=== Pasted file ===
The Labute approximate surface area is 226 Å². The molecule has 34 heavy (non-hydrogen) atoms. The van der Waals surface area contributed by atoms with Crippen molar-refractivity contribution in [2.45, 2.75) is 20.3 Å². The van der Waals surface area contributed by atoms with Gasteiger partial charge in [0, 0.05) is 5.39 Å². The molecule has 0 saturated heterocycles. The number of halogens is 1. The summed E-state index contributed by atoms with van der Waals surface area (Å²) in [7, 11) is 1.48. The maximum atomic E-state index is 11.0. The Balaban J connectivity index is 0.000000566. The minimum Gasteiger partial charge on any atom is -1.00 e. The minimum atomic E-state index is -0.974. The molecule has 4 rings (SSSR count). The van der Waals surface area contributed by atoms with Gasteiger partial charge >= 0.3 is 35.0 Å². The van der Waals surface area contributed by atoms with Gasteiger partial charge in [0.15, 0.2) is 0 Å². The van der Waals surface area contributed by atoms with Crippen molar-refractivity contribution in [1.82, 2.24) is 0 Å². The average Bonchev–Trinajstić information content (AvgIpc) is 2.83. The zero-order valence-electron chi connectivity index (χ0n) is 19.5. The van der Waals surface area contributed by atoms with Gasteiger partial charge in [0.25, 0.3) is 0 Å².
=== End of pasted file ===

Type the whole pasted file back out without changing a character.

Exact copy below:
The Labute approximate surface area is 226 Å². The molecule has 34 heavy (non-hydrogen) atoms. The van der Waals surface area contributed by atoms with Crippen molar-refractivity contribution in [2.45, 2.75) is 20.3 Å². The van der Waals surface area contributed by atoms with Gasteiger partial charge in [0, 0.05) is 5.39 Å². The molecule has 0 saturated heterocycles. The number of halogens is 1. The summed E-state index contributed by atoms with van der Waals surface area (Å²) in [7, 11) is 1.48. The maximum atomic E-state index is 11.0. The Balaban J connectivity index is 0.000000566. The minimum Gasteiger partial charge on any atom is -1.00 e. The minimum atomic E-state index is -0.974. The molecule has 4 rings (SSSR count). The van der Waals surface area contributed by atoms with Gasteiger partial charge >= 0.3 is 35.0 Å². The van der Waals surface area contributed by atoms with Gasteiger partial charge in [0.15, 0.2) is 0 Å². The van der Waals surface area contributed by atoms with Crippen molar-refractivity contribution in [1.82, 2.24) is 0 Å². The average Bonchev–Trinajstić information content (AvgIpc) is 2.83. The zero-order valence-electron chi connectivity index (χ0n) is 19.5. The van der Waals surface area contributed by atoms with Gasteiger partial charge in [0.25, 0.3) is 0 Å².